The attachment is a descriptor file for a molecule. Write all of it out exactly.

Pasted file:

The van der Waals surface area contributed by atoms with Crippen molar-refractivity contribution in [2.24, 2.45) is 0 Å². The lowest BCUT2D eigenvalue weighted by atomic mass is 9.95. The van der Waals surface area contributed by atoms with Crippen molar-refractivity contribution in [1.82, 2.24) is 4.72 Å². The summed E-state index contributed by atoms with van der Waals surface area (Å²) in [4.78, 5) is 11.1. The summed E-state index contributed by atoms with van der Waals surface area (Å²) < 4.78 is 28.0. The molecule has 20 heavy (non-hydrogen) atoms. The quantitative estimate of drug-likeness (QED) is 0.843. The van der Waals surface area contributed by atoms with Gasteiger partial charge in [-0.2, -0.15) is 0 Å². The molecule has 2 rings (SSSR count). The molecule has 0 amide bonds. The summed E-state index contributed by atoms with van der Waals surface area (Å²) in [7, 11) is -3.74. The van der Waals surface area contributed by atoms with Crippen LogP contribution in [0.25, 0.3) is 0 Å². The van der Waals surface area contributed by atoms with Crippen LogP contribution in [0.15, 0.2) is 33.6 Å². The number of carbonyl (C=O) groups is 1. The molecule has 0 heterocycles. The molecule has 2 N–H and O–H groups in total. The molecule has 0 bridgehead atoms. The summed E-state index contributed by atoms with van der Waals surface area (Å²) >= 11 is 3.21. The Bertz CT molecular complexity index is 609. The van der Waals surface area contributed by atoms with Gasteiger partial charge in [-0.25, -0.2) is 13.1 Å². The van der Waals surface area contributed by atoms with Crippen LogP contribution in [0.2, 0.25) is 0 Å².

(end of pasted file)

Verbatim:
The van der Waals surface area contributed by atoms with Crippen molar-refractivity contribution in [2.24, 2.45) is 0 Å². The lowest BCUT2D eigenvalue weighted by atomic mass is 9.95. The van der Waals surface area contributed by atoms with Crippen molar-refractivity contribution in [1.82, 2.24) is 4.72 Å². The summed E-state index contributed by atoms with van der Waals surface area (Å²) in [4.78, 5) is 11.1. The summed E-state index contributed by atoms with van der Waals surface area (Å²) < 4.78 is 28.0. The molecule has 20 heavy (non-hydrogen) atoms. The quantitative estimate of drug-likeness (QED) is 0.843. The van der Waals surface area contributed by atoms with Gasteiger partial charge in [-0.2, -0.15) is 0 Å². The molecule has 2 rings (SSSR count). The molecule has 0 amide bonds. The summed E-state index contributed by atoms with van der Waals surface area (Å²) in [7, 11) is -3.74. The van der Waals surface area contributed by atoms with Crippen LogP contribution in [0.25, 0.3) is 0 Å². The van der Waals surface area contributed by atoms with Crippen LogP contribution in [0.15, 0.2) is 33.6 Å². The number of carbonyl (C=O) groups is 1. The molecule has 0 heterocycles. The molecule has 2 N–H and O–H groups in total. The molecule has 0 bridgehead atoms. The summed E-state index contributed by atoms with van der Waals surface area (Å²) >= 11 is 3.21. The Bertz CT molecular complexity index is 609. The van der Waals surface area contributed by atoms with Gasteiger partial charge in [-0.25, -0.2) is 13.1 Å². The van der Waals surface area contributed by atoms with Crippen LogP contribution in [0.2, 0.25) is 0 Å².